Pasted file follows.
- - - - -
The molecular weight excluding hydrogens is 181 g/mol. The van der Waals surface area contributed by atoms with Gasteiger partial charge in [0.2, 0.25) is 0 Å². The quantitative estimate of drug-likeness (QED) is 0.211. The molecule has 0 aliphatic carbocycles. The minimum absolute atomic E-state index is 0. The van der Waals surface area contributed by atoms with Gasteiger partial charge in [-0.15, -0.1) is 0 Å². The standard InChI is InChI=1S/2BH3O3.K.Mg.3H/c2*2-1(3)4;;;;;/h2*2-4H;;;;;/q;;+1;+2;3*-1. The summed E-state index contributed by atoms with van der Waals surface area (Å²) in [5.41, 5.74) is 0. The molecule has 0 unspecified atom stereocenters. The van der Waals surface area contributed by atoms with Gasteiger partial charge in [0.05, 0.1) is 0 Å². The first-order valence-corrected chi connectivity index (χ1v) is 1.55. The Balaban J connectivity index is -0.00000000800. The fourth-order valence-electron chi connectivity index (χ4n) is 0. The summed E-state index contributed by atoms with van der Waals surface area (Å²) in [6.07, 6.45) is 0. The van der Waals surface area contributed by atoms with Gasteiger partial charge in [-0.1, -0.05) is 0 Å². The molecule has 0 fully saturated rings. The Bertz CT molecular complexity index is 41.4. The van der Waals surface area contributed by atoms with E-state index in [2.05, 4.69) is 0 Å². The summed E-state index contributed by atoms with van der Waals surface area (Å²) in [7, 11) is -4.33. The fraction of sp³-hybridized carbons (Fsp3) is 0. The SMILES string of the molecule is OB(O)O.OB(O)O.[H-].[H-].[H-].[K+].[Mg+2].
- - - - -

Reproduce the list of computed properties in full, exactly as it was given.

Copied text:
The molecular weight excluding hydrogens is 181 g/mol. The van der Waals surface area contributed by atoms with Gasteiger partial charge in [0.2, 0.25) is 0 Å². The quantitative estimate of drug-likeness (QED) is 0.211. The molecule has 0 aliphatic carbocycles. The minimum absolute atomic E-state index is 0. The van der Waals surface area contributed by atoms with Gasteiger partial charge in [-0.15, -0.1) is 0 Å². The standard InChI is InChI=1S/2BH3O3.K.Mg.3H/c2*2-1(3)4;;;;;/h2*2-4H;;;;;/q;;+1;+2;3*-1. The summed E-state index contributed by atoms with van der Waals surface area (Å²) in [5.41, 5.74) is 0. The molecule has 0 unspecified atom stereocenters. The van der Waals surface area contributed by atoms with Gasteiger partial charge in [0.05, 0.1) is 0 Å². The first-order valence-corrected chi connectivity index (χ1v) is 1.55. The Balaban J connectivity index is -0.00000000800. The fourth-order valence-electron chi connectivity index (χ4n) is 0. The summed E-state index contributed by atoms with van der Waals surface area (Å²) in [6.07, 6.45) is 0. The van der Waals surface area contributed by atoms with Gasteiger partial charge in [-0.1, -0.05) is 0 Å². The molecule has 0 fully saturated rings. The Bertz CT molecular complexity index is 41.4. The van der Waals surface area contributed by atoms with E-state index in [2.05, 4.69) is 0 Å². The summed E-state index contributed by atoms with van der Waals surface area (Å²) in [7, 11) is -4.33. The fraction of sp³-hybridized carbons (Fsp3) is 0. The SMILES string of the molecule is OB(O)O.OB(O)O.[H-].[H-].[H-].[K+].[Mg+2].